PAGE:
Artpace is another part of San Antonio’s art scene and is unique in many ways. In 24 years, they’ve showcased 239 artists, been awarded three Golden Lions, seven Turner Prizes, eight MacArthur Foundation grants, 17 Joan Mitchell Foundation grants and 46 Whitney Biennial Artists have been selected.
THE COLLECTOR’S EYE
When buying a piece of art, or collaborate with an artist or gallery, there are the several qualities of the artist, and their art. According to Ruiz-Healy, “I look for a new voice that talks about meaningful life aspects and formal elements have to be solid. In other words, the work message has to be resilient and has to look like it was done properly and professionally. The intersection of art and architecture is something that talks to me in a deeper level. I appreciate visiting wonderful sites where I can have a moving experience. Great architecture in museums, for example, is today’s cathedrals. This is one of the reasons that art people love visiting Marfa with their incredible work left by Donald Judd and his friends. That’s why I also believe that art galleries are never going to disappear because we want to experience art in a dedicated space.”
Then there are the art fairs the Dallas Art Fair, Pop Austin, Houston Art Fair and events in San Antonio at that level. They are good for both collectors and artists, she says. “Dallas does a very good job with their fair and so does the McNay Art Museum with their print and works on paper art fair. The McNay one has been going on for 23 years and it’s the only event of this type in the whole Southwest. To have a good art scene you have to have three things: artists, museums that showcase their work and art collectors. These three items go hand in hand.”
Collectors like Kenny Goss of the Goss-Michael Foundation and Howard and Cindy Rachofsky, both in Dallas, are stewarding private collections with a non-profit point of view is a path for the future. “I think that private collections, in dedicated spaces like Goss-Michael, the Rachofskys in Dallas, and the Dallas Cowboys AT&T Stadium, do a good service to the community because they can inspire more art collecting and preservation. But at the end of the day you have to make active those spaces with meaningful programming otherwise you run the risk of deactivation,” states Ruiz-Healy.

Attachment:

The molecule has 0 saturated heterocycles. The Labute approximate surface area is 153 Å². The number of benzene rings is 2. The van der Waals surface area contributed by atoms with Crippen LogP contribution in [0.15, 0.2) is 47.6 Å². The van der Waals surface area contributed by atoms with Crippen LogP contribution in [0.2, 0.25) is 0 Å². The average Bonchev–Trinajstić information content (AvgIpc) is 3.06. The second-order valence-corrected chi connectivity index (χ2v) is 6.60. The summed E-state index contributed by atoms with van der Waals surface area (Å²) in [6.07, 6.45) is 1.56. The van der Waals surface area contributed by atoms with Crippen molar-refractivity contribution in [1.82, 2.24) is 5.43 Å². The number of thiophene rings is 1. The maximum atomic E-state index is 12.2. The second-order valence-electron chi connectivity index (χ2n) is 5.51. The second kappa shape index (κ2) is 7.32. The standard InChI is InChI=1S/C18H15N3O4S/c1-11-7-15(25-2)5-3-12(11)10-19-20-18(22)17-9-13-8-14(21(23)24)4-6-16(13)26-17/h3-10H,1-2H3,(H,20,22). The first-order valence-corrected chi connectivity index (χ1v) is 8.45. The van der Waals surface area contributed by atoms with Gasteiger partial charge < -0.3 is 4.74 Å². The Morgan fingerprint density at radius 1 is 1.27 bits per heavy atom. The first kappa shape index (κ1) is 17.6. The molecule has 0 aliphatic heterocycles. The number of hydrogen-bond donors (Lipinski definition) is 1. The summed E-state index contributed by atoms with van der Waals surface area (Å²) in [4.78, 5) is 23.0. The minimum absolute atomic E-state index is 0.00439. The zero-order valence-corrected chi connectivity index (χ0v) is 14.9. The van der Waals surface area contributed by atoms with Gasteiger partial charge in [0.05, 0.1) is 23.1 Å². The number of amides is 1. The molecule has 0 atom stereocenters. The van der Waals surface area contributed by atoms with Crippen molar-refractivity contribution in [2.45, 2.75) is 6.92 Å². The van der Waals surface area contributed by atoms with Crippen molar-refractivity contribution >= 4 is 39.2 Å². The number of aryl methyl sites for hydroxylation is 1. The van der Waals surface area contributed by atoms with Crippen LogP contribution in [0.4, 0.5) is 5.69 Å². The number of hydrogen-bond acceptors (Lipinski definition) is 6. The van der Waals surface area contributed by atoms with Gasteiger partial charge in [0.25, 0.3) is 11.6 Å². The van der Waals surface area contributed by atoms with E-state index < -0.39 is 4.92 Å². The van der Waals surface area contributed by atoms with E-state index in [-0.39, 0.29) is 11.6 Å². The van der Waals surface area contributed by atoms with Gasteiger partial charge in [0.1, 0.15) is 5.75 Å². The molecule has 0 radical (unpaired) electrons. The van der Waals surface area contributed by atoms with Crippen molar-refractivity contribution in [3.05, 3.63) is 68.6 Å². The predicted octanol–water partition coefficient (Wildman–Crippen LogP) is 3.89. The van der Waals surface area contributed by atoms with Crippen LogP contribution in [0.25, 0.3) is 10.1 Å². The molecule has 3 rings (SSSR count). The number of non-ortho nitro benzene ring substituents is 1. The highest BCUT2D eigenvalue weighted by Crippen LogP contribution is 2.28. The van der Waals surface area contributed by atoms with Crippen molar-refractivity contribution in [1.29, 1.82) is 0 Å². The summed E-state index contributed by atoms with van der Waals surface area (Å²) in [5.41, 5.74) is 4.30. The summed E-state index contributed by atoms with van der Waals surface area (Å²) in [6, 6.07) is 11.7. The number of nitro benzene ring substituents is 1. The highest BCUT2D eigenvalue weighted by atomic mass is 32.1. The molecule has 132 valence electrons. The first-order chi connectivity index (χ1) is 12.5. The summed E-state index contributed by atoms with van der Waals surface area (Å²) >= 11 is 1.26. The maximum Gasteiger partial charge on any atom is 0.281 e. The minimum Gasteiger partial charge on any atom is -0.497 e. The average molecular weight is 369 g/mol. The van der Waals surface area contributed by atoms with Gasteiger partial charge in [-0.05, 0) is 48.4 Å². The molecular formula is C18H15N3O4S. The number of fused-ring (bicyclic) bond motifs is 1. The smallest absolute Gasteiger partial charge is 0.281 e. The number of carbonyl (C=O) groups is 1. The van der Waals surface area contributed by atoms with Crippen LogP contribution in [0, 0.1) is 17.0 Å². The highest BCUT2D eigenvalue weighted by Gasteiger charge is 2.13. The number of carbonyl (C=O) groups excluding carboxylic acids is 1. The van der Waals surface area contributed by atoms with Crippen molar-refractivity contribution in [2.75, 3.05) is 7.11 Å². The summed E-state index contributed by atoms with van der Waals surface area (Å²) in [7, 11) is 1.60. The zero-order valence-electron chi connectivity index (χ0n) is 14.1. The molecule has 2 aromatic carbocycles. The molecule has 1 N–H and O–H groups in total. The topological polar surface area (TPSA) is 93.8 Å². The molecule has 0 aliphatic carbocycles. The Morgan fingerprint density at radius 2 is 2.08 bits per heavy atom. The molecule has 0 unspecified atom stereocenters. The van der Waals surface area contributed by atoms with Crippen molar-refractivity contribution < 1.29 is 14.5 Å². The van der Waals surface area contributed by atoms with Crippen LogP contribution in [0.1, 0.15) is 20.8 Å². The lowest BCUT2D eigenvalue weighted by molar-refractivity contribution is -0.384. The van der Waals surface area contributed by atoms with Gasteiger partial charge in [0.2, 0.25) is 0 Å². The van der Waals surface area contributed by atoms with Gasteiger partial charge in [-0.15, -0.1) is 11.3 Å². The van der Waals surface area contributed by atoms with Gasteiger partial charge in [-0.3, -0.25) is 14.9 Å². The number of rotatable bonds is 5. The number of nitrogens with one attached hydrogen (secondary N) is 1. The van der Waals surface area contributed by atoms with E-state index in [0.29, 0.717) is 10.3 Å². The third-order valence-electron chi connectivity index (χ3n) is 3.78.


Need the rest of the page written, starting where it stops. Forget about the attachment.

If you are buying contemporary is important to buy with both the eye and the brains. Try to take your time in finding out why is a specific work talking to you. Here are three tips, according to Patricia Ruiz-Healy:
- Read the artist’s CV and biography.
- Don’t be afraid to ask questions to the gallery director.
- Don’t make rush decisions, most galleries can put a work in hold for a brief period of time; and please don’t ever buy art in cruise ships or along the seine river.
The relationship between the artist/gallerist and the artwork buyer is important, shares Healy. “I have art collectors who only buy artists that they know personally, but most of my buyers don’t know the artist personally. As a gallerist the personal connection is very important, but I sell quite a bit electronically and in fairs where nobody knows me. At the end of the day is all about the work and that’s the way it should be. Collectors have so much information so now it’s easier to make decisions based on research.”
When asked what the perfect age for a collector to begin collecting is, Healy confides her point of view. “You can start as a ten-year-old with an original print that speaks to you. Print-making techniques like woodcut, lithography, etching, etc. have been around for centuries. There is this misconception that prints are not original, yet they definitely are because they were created with a specific technique in mind. The difference between print and paintings is that they are not unique. Printmaking usually forms part of a limited edition.”
We believe that art influences culture and fashion in Texas and Ruiz-Healy agrees. “Nowadays with digital information so engrained in our lives the intersections of art, culture, fashion, and food are more and more married. I think that culture influences art and very frequently art inspires fashion. We all live feeding each other in more ways that we can think of.”
In fact, art affects and influences every Texan, shares Ruiz-Healy. “Art can be many things for different people. In general good art has a distinctive presence and is many times a conversation piece. Texans enjoy beautiful clothes, homes, gardens and you have to have the art for to make your surroundings more special. The level of sophistication that art brings to a home cannot be match by anything else. You can have a beautiful hand painted wall paper but it’s just a nice wall paper it’s not a timeless work of art.”
“Good art is a special paragon of a club where most informed and sophisticated people want to belong to,” she says and we couldn’t agree more as the landscape of the Texas art scene will continue to revolve.